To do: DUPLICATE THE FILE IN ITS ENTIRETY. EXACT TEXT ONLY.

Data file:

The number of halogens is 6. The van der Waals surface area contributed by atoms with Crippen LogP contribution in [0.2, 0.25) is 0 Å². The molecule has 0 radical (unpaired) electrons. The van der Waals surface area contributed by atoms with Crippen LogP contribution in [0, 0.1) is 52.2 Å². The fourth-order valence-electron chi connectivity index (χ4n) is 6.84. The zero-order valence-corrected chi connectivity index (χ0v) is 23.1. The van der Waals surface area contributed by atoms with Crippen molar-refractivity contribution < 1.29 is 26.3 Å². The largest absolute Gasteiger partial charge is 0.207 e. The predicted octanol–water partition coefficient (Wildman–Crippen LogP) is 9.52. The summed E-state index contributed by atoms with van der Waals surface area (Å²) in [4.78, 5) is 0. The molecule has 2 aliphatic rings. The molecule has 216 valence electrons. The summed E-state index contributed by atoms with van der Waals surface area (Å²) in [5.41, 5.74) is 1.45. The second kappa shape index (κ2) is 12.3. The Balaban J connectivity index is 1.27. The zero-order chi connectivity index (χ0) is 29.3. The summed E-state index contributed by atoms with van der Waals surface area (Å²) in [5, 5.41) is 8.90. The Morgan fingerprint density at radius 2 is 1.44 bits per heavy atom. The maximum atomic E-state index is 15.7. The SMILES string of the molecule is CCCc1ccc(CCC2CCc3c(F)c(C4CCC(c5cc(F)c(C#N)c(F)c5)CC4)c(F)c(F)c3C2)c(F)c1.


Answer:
The number of halogens is 6. The van der Waals surface area contributed by atoms with Crippen LogP contribution in [0.2, 0.25) is 0 Å². The molecule has 0 radical (unpaired) electrons. The van der Waals surface area contributed by atoms with Crippen LogP contribution in [0, 0.1) is 52.2 Å². The fourth-order valence-electron chi connectivity index (χ4n) is 6.84. The zero-order valence-corrected chi connectivity index (χ0v) is 23.1. The van der Waals surface area contributed by atoms with Crippen molar-refractivity contribution < 1.29 is 26.3 Å². The largest absolute Gasteiger partial charge is 0.207 e. The predicted octanol–water partition coefficient (Wildman–Crippen LogP) is 9.52. The summed E-state index contributed by atoms with van der Waals surface area (Å²) in [4.78, 5) is 0. The molecule has 2 aliphatic rings. The molecule has 216 valence electrons. The summed E-state index contributed by atoms with van der Waals surface area (Å²) in [5.41, 5.74) is 1.45. The second kappa shape index (κ2) is 12.3. The Balaban J connectivity index is 1.27. The zero-order chi connectivity index (χ0) is 29.3. The summed E-state index contributed by atoms with van der Waals surface area (Å²) in [5, 5.41) is 8.90. The Morgan fingerprint density at radius 2 is 1.44 bits per heavy atom. The maximum atomic E-state index is 15.7. The SMILES string of the molecule is CCCc1ccc(CCC2CCc3c(F)c(C4CCC(c5cc(F)c(C#N)c(F)c5)CC4)c(F)c(F)c3C2)c(F)c1.